Here to comment on the news that the hacking of AshleyMadison.com has exposed the personal data of 37 million users, many will be wondering why the information of those customers who had paid for a “full delete” was still recoverable from the company’s servers are security experts from Blancco Technology Group, Tripwire and Veracode.
Pat Clawson, CEO of the Blancco Technology Group :
“I think the biggest concern here has more to do with people believing they had paid for their sensitive information to be fully wiped, when that simply wasn’t the case. Sure, users’ data may have been ‘deleted’ but was it destroyed? Clearly not.
This breach is exactly why it’s so critical that both businesses and consumers understand the difference between deleting data and destroying data. The two are not the same and mistaking one for the other can put companies, their employees and their customers into serious trouble. As a rule of thumb, remember this: Deleting is recoverable and destroying is not recoverable.
It’s irresponsible for a company to not deliver on what they promise their customers, and hopefully this hack serves as motivation for companies to take a hard look at their IT security policies and processes to ensure their information, and their customers’, are 100% safe. Period.”
Ken Westin, Senior Security Analyst for Tripwire (www.tripwire.com):
“These kinds of breaches can be quite disastrous for individuals who signed up for web services with the expectation of confidentiality and privacy. Even if users of the site had paid a fee to remove their profile and history, their personal information was still compromised. Unfortunately, in these situations even if aliases were used the profile is still linked to real names through credit card transactions, emails and other pieces of data. If this information is released, it could expose the 40 million users of the various online entities, and it has the potential to compromise much more than just email addresses and credit card numbers. Information associated with adult services has the potential to ruin lives, be used for blackmail or even espionage purposes, if government officials are involved.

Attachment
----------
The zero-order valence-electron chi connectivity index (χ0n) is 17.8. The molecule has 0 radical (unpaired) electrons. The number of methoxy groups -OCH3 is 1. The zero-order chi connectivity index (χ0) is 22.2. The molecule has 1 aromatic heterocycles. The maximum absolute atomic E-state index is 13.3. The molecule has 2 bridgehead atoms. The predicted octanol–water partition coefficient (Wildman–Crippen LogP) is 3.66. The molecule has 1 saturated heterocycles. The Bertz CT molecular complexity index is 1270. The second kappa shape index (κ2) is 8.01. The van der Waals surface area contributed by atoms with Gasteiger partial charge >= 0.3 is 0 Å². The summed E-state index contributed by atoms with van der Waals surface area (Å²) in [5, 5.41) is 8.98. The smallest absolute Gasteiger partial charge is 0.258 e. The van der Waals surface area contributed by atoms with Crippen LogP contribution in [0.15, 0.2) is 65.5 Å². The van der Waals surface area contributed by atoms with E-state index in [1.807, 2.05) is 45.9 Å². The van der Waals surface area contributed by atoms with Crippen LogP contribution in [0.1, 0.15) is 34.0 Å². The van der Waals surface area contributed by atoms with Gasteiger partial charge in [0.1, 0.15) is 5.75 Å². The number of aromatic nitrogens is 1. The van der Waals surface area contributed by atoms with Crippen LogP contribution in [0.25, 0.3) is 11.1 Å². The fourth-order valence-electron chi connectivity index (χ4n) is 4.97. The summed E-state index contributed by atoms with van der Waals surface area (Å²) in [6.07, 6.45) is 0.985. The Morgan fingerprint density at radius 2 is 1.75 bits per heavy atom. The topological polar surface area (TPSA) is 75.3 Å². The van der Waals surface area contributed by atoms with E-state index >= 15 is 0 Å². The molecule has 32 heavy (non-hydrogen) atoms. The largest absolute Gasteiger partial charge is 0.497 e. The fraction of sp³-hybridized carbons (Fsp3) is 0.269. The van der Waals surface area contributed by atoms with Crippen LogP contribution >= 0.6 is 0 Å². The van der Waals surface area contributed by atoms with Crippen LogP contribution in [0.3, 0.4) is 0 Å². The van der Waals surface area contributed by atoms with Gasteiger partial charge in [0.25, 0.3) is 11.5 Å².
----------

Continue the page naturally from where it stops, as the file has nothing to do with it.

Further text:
“These kinds of compromises expose an ongoing issue of websites and services which claim to protect privacy and anonymity in their marketing collateral, or in this particular service it was the key feature. The problem is in order for these services to operate and collect money, the anonymous profiles are usually connected to a real identity. The amount of information these services collect regarding activity and interactions with the website such as IP addresses, usernames, email addresses, browsing history and other information increases the stakes, particularly if this data is archived instead of deleted.”
John Smith, Principal Solution Architect at Veracode :
Whilst one in a long line of customer data hacks, the secretive nature of Ashley Madison and its especially intimate customer information means that this breach is particularly worrying to the site’s subscribers. Whilst Ashley Madison sold a service to its users which promised secure deletion of their personal data, it seems in reality that it did not completely purge all of that data from all systems. This highlights the challenges that organisations face when handling personal data which may be distributed across disparate systems, and further reinforces the need for strategic and systematic thinking when approaching the security of that data.
As businesses collect and hold personal data they have a duty of care to protect that information against a wide range of threats, whether it is a malicious insider ( as may be the case here), an external attacker or accidental release. Band-aids don’t work and businesses need to take a broader, more strategic approach that aligns different functional areas toward the common goal.